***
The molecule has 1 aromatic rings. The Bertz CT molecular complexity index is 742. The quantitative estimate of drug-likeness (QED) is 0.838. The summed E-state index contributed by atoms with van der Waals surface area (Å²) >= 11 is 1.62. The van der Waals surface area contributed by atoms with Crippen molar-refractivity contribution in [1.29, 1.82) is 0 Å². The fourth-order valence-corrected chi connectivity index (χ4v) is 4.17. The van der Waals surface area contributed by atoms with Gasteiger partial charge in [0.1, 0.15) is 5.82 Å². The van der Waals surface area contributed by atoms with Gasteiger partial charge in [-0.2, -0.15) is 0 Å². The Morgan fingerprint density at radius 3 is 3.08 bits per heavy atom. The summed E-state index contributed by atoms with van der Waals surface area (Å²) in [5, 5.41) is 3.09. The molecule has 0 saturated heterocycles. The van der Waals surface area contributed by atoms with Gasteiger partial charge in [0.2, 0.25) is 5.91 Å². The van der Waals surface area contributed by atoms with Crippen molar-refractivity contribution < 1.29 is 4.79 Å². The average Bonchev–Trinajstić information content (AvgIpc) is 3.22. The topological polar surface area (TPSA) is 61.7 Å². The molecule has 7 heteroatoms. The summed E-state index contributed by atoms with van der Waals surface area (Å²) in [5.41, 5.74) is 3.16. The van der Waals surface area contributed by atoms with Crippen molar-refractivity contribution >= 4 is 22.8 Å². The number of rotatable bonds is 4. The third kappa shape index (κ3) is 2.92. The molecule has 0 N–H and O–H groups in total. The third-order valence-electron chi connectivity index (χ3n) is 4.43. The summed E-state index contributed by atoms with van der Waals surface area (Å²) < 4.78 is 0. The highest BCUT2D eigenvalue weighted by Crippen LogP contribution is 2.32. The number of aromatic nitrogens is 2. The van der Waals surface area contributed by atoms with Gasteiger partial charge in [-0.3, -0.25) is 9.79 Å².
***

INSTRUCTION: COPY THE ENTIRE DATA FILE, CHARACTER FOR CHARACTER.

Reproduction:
The molecule has 1 aromatic rings. The Bertz CT molecular complexity index is 742. The quantitative estimate of drug-likeness (QED) is 0.838. The summed E-state index contributed by atoms with van der Waals surface area (Å²) >= 11 is 1.62. The van der Waals surface area contributed by atoms with Crippen molar-refractivity contribution in [1.29, 1.82) is 0 Å². The fourth-order valence-corrected chi connectivity index (χ4v) is 4.17. The van der Waals surface area contributed by atoms with Gasteiger partial charge in [0.1, 0.15) is 5.82 Å². The van der Waals surface area contributed by atoms with Gasteiger partial charge in [-0.2, -0.15) is 0 Å². The Morgan fingerprint density at radius 3 is 3.08 bits per heavy atom. The summed E-state index contributed by atoms with van der Waals surface area (Å²) in [5, 5.41) is 3.09. The molecule has 0 saturated heterocycles. The van der Waals surface area contributed by atoms with Gasteiger partial charge in [0.2, 0.25) is 5.91 Å². The van der Waals surface area contributed by atoms with Crippen molar-refractivity contribution < 1.29 is 4.79 Å². The average Bonchev–Trinajstić information content (AvgIpc) is 3.22. The topological polar surface area (TPSA) is 61.7 Å². The molecule has 7 heteroatoms. The summed E-state index contributed by atoms with van der Waals surface area (Å²) in [5.41, 5.74) is 3.16. The van der Waals surface area contributed by atoms with Crippen molar-refractivity contribution >= 4 is 22.8 Å². The number of rotatable bonds is 4. The third kappa shape index (κ3) is 2.92. The molecule has 0 N–H and O–H groups in total. The third-order valence-electron chi connectivity index (χ3n) is 4.43. The summed E-state index contributed by atoms with van der Waals surface area (Å²) < 4.78 is 0. The highest BCUT2D eigenvalue weighted by Crippen LogP contribution is 2.32. The number of aromatic nitrogens is 2. The van der Waals surface area contributed by atoms with Gasteiger partial charge in [-0.3, -0.25) is 9.79 Å².